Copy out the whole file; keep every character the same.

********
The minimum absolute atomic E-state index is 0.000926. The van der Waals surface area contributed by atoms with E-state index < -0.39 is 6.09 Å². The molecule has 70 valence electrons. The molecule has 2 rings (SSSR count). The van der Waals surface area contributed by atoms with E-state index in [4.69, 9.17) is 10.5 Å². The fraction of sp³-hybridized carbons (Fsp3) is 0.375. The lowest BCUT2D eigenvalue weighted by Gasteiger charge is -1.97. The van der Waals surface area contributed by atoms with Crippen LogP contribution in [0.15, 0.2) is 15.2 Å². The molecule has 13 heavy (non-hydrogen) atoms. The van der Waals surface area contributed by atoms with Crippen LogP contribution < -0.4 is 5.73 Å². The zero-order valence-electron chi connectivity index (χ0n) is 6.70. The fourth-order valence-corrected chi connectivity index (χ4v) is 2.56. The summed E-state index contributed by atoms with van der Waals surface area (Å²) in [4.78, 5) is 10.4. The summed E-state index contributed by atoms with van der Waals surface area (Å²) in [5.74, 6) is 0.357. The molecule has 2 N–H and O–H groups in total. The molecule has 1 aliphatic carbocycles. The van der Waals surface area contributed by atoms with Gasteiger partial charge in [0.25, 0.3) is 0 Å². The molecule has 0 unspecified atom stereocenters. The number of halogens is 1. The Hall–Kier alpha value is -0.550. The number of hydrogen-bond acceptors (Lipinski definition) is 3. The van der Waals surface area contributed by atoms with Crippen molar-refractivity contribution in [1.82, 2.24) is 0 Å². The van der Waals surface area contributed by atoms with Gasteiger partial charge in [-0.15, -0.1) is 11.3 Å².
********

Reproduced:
The minimum absolute atomic E-state index is 0.000926. The van der Waals surface area contributed by atoms with E-state index < -0.39 is 6.09 Å². The molecule has 70 valence electrons. The molecule has 2 rings (SSSR count). The van der Waals surface area contributed by atoms with E-state index in [4.69, 9.17) is 10.5 Å². The fraction of sp³-hybridized carbons (Fsp3) is 0.375. The lowest BCUT2D eigenvalue weighted by Gasteiger charge is -1.97. The van der Waals surface area contributed by atoms with Crippen LogP contribution in [0.15, 0.2) is 15.2 Å². The molecule has 13 heavy (non-hydrogen) atoms. The van der Waals surface area contributed by atoms with Crippen LogP contribution < -0.4 is 5.73 Å². The zero-order valence-electron chi connectivity index (χ0n) is 6.70. The fourth-order valence-corrected chi connectivity index (χ4v) is 2.56. The summed E-state index contributed by atoms with van der Waals surface area (Å²) in [4.78, 5) is 10.4. The summed E-state index contributed by atoms with van der Waals surface area (Å²) in [5.74, 6) is 0.357. The molecule has 2 N–H and O–H groups in total. The molecule has 1 aliphatic carbocycles. The van der Waals surface area contributed by atoms with Gasteiger partial charge in [0.25, 0.3) is 0 Å². The molecule has 0 unspecified atom stereocenters. The number of halogens is 1. The Hall–Kier alpha value is -0.550. The number of hydrogen-bond acceptors (Lipinski definition) is 3. The van der Waals surface area contributed by atoms with Crippen molar-refractivity contribution in [1.82, 2.24) is 0 Å². The van der Waals surface area contributed by atoms with Gasteiger partial charge in [-0.15, -0.1) is 11.3 Å².